"I pointed out to the Minister that the overall lack of social housing and particularly the lack of social housing being constructed to meet the needs of single people has been highlighted by groups working with the homeless as one of the primary hurdles in accommodating homeless people and enabling them to make to transition from emergency to permanent accommodation.
"The Minister must intervene to put an end to this discrimination against single people trying to access social housing. The Social Housing guidelines need to be revised to include a specific reference to the necessity for local authorities to ensure that the housing needs of single people are met and to ensure that the points system being used by local authorities do not discriminate against single people without dependents, making it impossible for them to secure social housing." ENDS
Speaking after meeting Aer Rianta workers and union representatives in Dublin Airport today, Sinn Féin spokesperson on Transport Seán Crowe TD reiterated the party's strong opposition to the break up of Aer Rianta and accused Minister Seamus Brennan of living in 'a the fantasyland of free market economics.'
The Dublin South-West TD said:
"It is almost a year since Minister Brennan first suggested he would be pushing ahead with the break up of Aer Rianta. He has yet to advance any coherent explanation for why he intends to shatter a successful and profitable state company beyond repair. He is content to live in fantasyland of free market economics and where he can vandalise a company on nothing more than a hunch.
"The independent reports and analyses have been mounting over that year, each one containing warnings of the problems, both financial and structural, in the proposals. It now seems that while the Minister has ignored the unions and those reports he has been reined in by the Minister of Finance who seems to have grave concerns over the proposed, and as yet unseen, legislation.
"We told the workers in Aer Rianta this afternoon that Sinn Féin is committed to opposing Minister Brennan‚s attempt to wreck a company that has been a huge asset to the Irish economy for over 60 years and we will stand by that pledge." ENDS
Sinn Féin candidate for Dublin in the coming European Elections, Mary Lou McDonald said that protecting public companies and workers rights would be a top priority for her in the European Parliament. Launching Rewriting the Lisbon Agenda, a party document dealing with public services and workers rights, she said that 'Sinn Féin is committed to defending public services state and we want to see a well-run dynamic public sector delivering quality services on the principle of equal access on an island-wide basis.'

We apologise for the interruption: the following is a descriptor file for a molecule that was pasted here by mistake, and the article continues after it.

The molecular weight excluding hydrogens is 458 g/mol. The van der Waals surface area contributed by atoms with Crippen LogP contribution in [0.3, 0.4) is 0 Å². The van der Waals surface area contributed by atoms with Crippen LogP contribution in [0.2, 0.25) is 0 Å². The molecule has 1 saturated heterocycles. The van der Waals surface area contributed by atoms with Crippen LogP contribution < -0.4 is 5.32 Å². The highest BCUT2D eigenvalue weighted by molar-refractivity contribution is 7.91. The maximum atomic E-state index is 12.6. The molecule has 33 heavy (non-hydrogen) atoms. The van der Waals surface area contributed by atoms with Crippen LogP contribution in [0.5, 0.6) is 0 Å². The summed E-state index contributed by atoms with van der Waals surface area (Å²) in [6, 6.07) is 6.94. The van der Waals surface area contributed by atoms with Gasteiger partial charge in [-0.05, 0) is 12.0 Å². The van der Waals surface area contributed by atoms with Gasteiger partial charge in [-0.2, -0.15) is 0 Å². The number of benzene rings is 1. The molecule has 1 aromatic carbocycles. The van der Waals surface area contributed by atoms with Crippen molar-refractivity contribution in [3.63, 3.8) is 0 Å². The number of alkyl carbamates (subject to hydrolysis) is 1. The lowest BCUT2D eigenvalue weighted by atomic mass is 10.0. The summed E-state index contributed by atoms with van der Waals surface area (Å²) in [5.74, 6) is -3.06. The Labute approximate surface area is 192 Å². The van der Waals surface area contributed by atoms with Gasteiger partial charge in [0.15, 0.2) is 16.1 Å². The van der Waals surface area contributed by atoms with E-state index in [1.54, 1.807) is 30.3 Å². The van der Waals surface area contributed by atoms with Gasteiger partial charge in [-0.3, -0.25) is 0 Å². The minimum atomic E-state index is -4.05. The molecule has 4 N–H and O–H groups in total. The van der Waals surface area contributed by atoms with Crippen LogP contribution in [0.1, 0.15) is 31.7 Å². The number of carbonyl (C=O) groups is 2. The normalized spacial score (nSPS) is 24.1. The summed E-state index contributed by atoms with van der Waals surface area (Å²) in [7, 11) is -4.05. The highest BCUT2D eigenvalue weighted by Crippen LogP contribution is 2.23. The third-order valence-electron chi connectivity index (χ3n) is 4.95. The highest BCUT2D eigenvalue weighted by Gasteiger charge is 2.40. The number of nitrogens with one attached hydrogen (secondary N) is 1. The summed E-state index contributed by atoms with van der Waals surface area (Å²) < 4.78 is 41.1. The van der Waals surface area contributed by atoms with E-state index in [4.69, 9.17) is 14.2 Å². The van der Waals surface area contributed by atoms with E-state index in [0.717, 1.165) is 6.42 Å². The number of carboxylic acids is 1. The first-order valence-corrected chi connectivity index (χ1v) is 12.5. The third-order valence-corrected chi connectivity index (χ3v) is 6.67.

Ms McDonald, speaking after meeting Aer Rianta workers and union representatives at Dublin Airport said:
"The Lisbon Agenda is founded on the theory that increasing competitiveness is the key to resolving the economic problems of the EU and this requires the privatisation of public companies and public service provision. But privatisation in Ireland, in particular in the telecommunications industry, tells another story.
"EU regulations forbidding state investment in public services and restricting borrowing for investment in schools and hospitals are undermining our ability to provide for the people of Ireland. While the EU has made many positive contributions to the issue of workers‚ rights, the so-called European Social Model is increasingly under attack across the continent.
"Sinn Féin is committed to defending public services and we want to see a well-run dynamic public sector delivering quality services on the principle of equal access on an island-wide basis. It is this agenda for change we will bring to the heart of the European Union on behalf of workers and citizens." ENDS
Sinn Féin Six County EU Election candidate Bairbre de Brún was today joined by party President Gerry Adams, newly elected Deputy Mayor of Belfast Joe O'Donnell and other party colleagues as she launched the parties EU Election manifesto in the six counties.